One of the most common resume questions we get is how to format a resume, but choosing the right format won't matter if your resume doesn't have strong content. A great resume is one that’s filled with well-crafted bullet points.
The first rule of resume bullet points is to lead with a strong action verb. These are words that connote soft interpersonal skills (communicate, collaborate, interface, liaise), leadership (managed, oversaw, spearheaded, supervised), creativity (ideated, conceptualized, developed), and achievements (initiated, innovated, created, launched), as well as requisite hard skills (organized, assisted, designed, executed).
The bullet should convey how you used the skill represented by the verb: What did you do, how did you do it, why did you do it, and what were the results? You want to make it clear to your potential employer how you provided value in your previous roles in a way that aligns with their expectations for the open position. Use the job posting as a guide and incorporate the language the employer uses to describe your work. For example, if they are looking for someone who can draft press releases, pitch decks, one-sheets, and other marketing materials, you can have a bullet that says, “Drafted marketing materials for film distributor’s slate of 7 films annually, including press releases, pitch decks, one sheets, and social content.” This kind of bullet offers context to the hiring manager for where you developed the requisite skills and describes the scope of your work.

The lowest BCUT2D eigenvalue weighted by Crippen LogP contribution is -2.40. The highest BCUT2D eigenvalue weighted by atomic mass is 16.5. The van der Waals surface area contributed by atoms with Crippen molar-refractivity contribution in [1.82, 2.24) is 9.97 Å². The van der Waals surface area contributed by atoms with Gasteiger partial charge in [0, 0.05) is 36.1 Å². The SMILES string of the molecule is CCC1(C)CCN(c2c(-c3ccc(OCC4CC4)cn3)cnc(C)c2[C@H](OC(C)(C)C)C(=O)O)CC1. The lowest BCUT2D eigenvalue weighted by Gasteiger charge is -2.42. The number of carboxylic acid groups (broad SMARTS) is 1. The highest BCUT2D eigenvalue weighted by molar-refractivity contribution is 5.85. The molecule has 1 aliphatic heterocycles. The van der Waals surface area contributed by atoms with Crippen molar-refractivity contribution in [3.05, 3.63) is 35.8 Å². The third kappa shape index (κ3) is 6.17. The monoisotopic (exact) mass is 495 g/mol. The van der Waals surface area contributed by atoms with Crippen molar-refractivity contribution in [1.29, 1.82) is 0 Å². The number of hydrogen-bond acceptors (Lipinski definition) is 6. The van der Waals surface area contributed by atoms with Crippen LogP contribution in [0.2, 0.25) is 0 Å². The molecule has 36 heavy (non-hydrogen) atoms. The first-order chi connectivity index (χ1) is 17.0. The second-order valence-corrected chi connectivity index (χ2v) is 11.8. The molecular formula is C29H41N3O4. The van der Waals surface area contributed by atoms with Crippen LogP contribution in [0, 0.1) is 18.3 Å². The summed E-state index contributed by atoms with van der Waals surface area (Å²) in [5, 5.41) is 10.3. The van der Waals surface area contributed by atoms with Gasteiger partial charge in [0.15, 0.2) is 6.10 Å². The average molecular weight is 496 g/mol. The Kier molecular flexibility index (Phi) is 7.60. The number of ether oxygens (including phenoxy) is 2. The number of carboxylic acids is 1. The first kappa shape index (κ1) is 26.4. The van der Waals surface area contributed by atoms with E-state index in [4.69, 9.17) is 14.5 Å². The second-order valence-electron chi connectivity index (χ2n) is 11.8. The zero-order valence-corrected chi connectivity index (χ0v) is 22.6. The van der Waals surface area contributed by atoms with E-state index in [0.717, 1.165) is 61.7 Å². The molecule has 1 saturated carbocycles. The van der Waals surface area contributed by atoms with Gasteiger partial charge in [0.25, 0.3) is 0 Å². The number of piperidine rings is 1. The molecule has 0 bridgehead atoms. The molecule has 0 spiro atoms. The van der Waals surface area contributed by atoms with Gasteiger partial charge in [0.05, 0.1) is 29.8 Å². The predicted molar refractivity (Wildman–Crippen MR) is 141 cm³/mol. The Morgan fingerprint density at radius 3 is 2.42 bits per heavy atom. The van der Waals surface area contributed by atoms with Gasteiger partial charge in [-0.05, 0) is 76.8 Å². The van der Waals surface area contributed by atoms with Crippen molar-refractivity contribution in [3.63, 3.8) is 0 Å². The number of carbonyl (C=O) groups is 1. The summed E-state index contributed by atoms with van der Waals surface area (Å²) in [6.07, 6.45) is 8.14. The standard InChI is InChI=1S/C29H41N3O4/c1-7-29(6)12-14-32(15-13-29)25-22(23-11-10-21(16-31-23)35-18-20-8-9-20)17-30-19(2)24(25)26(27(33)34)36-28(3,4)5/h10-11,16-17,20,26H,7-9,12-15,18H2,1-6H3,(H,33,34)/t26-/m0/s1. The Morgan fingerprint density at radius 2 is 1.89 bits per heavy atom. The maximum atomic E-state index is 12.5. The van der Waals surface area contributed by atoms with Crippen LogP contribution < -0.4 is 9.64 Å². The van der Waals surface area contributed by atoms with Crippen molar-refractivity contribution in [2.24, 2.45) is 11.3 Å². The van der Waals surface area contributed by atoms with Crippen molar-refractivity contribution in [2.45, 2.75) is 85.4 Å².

Another nifty trick for writing bullet points is to use semicolons to link similar skills or experiences. You can use this technique to add more detail to shorter bullets, like in this example: “Provided administrative assistance to busy talent agent; rolled calls, scheduled meetings, booked travel, and reconciled expenses.” You can also use a semicolon to highlight a specific accomplishment, as in, “Managed development slate of 15+ comedy projects; sold SHOW X to ZYX Network, the highest rated primetime series among women 25-54 in network history.”
As you craft your resume, focus on writing bullet points that showcase your skills and achievements as they relate to the job you’re applying for, and make sure to provide context to the hiring manager so they can get a clear picture of your work history. Take it one bullet at a time, and you’ll be well on your way to a strong resume!
-- Angela Silak & Cindy Kaplan